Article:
February 21, 2012
Amazon.com Profits from Slaughter of Whales
Internet giant urged to clean house and ban all cetacean products
LONDON—Internet marketplace giant Amazon.com is today called on to stop supporting commercial whaling by immediately and permanently banning the sale of all products from whales, dolphins and porpoises (collectively known as ’cetaceans’).
Amazon.com’s Unpalatable Profits, a new report by the Environmental Investigation Agency, launched in co-operation with Humane Society International, reveals that Amazon Japan, the wholly owned subsidiary of Amazon Inc., sells more than a hundred cetacean food products.
In December 2011, 147 whale products were found for sale on Amazon Japan. The listed products included fin, sei, minke and Bryde’s whales, all protected by the International Whaling Commission’s moratorium on commercial whaling and the Convention on International Trade in Endangered Species, which forbids international trade. Despite this, several companies were selling endangered fin whale imported from Iceland.
Amazon Japan was also selling pilot whale and other unspecified products from the infamous Taiji drive hunts, highlighted in the Oscar-winning documentary The Cove.
EIA has released a hard-hitting 50-second campaign film urging consumers to tell Amazon boss Jeff Bezos to stop selling whales.
“Amazon.com has a clear policy of banning trade in endangered and threatened species but is turning a blind eye to commercial trade in whale products from endangered and threatened whales on its Japanese website.” said Allan Thornton, president of the Environmental Investigation Agency. “We are appealing to Jeff Bezos and Amazon to ensure that Amazon’s ban includes all trade in products from whales, dolphins and porpoises across all of Amazon’s websites.”
EIA investigators purchased eight whale products from Amazon Japan in 2011, including canned whale meat, whale jerky, whale bacon and whale stew. Analysis revealed six of them to have mercury levels exceeding the Japanese national limit for mercury in seafood of 0.4 parts per million and one had a staggering mercury level of 20ppm, which is 50 times the safe limit.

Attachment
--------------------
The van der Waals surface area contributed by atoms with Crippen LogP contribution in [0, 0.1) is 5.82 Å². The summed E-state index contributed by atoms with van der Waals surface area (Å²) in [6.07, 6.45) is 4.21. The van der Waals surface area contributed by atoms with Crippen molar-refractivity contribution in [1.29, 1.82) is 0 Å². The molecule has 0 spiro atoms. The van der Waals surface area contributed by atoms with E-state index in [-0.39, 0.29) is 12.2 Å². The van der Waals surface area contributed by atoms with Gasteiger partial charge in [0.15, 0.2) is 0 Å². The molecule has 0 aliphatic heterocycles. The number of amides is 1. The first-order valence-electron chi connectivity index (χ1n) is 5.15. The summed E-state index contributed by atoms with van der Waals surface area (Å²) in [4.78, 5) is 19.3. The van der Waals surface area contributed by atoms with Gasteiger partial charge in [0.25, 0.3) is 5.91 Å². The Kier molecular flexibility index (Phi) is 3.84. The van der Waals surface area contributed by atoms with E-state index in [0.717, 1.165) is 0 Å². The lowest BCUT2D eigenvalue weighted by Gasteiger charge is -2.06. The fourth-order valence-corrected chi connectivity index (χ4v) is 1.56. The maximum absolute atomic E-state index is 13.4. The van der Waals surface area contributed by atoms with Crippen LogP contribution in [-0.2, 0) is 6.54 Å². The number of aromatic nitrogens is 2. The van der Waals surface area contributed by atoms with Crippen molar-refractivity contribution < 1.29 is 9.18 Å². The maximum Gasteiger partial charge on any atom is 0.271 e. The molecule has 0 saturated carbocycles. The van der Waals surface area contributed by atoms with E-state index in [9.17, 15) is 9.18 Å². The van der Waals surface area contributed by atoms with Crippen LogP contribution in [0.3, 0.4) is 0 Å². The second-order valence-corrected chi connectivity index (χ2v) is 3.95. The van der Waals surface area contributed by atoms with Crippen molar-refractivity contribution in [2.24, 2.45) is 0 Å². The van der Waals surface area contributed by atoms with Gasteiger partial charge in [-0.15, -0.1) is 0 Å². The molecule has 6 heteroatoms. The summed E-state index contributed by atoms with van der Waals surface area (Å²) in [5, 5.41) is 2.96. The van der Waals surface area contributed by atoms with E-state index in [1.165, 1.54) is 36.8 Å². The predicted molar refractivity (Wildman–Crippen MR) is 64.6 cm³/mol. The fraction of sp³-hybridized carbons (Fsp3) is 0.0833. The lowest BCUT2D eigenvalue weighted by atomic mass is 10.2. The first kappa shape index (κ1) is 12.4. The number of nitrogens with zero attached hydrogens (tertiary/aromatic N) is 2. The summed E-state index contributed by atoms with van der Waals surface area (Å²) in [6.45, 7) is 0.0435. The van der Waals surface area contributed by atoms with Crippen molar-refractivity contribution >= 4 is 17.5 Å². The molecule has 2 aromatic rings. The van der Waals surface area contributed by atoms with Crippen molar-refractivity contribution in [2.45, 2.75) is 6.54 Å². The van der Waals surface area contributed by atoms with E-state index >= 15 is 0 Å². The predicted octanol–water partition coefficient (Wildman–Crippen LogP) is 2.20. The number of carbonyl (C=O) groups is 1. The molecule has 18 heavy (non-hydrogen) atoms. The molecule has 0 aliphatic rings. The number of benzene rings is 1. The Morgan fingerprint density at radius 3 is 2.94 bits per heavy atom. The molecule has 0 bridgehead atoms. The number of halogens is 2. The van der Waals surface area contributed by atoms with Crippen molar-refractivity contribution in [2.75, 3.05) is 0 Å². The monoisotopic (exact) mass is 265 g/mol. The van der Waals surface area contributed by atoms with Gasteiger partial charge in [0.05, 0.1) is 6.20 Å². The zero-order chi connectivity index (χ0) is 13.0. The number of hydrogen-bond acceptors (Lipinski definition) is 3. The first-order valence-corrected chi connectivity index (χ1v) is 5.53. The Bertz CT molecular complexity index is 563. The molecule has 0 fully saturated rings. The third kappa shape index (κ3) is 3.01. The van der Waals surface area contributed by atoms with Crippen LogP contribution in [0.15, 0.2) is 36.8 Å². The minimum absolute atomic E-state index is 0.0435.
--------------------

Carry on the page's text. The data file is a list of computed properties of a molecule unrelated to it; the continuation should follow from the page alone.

“Amazon says ‘we're constantly looking for ways to further reduce our environmental impact’—banning these harmful products is an easy way for Amazon to show genuine commitment to this principle, while protecting its customers,” said Thornton.
One-third of the 147 products were not listed with a species name, contrary to the requirements of Japan’s labelling laws. Since many of these products originate from Taiji, where 10 times more dolphins are killed than whales, it is likely Amazon Japan is selling dolphin products mislabelled as ‘whale’.
“The vast majority of Americans and nations around the globe oppose the commercial slaughter of whales,” said Kitty Block, vice president of Humane Society International. “Profiting from the killing of whales is a dirty business which no reputable company should be involved.”
International condemnation of Japan’s cetacean hunts, coupled with concerns about pollution and food safety, have already spurred Japan’s leading supermarket chains to ban the sale of whale and dolphin products in thousands of stores. EIA and HSI call on Amazon to do the same.
1. The Environmental Investigation Agency (EIA) is a US and UK -based Non Governmental Organisation that investigates and campaigns against activities that destroy the natural environment, forests, the global climate and endangered or threatened species. www.eia-global.org
2. Humane Society International and its partner organizations together constitute one of the world's largest animal protection organizations — backed by 11 million people. For nearly 20 years, HSI has been fighting for the protection of all animals through advocacy, education, and hands-on programs. Celebrating animals and confronting cruelty worldwide — On the Web at hsi.org.
3. Founded by Jeff Bezos in 1995, Amazon.com has its HQ in Seattle, USA, and has established subsidiary retail websites in the UK, Canada, China, Germany, Italy, Japan and Spain.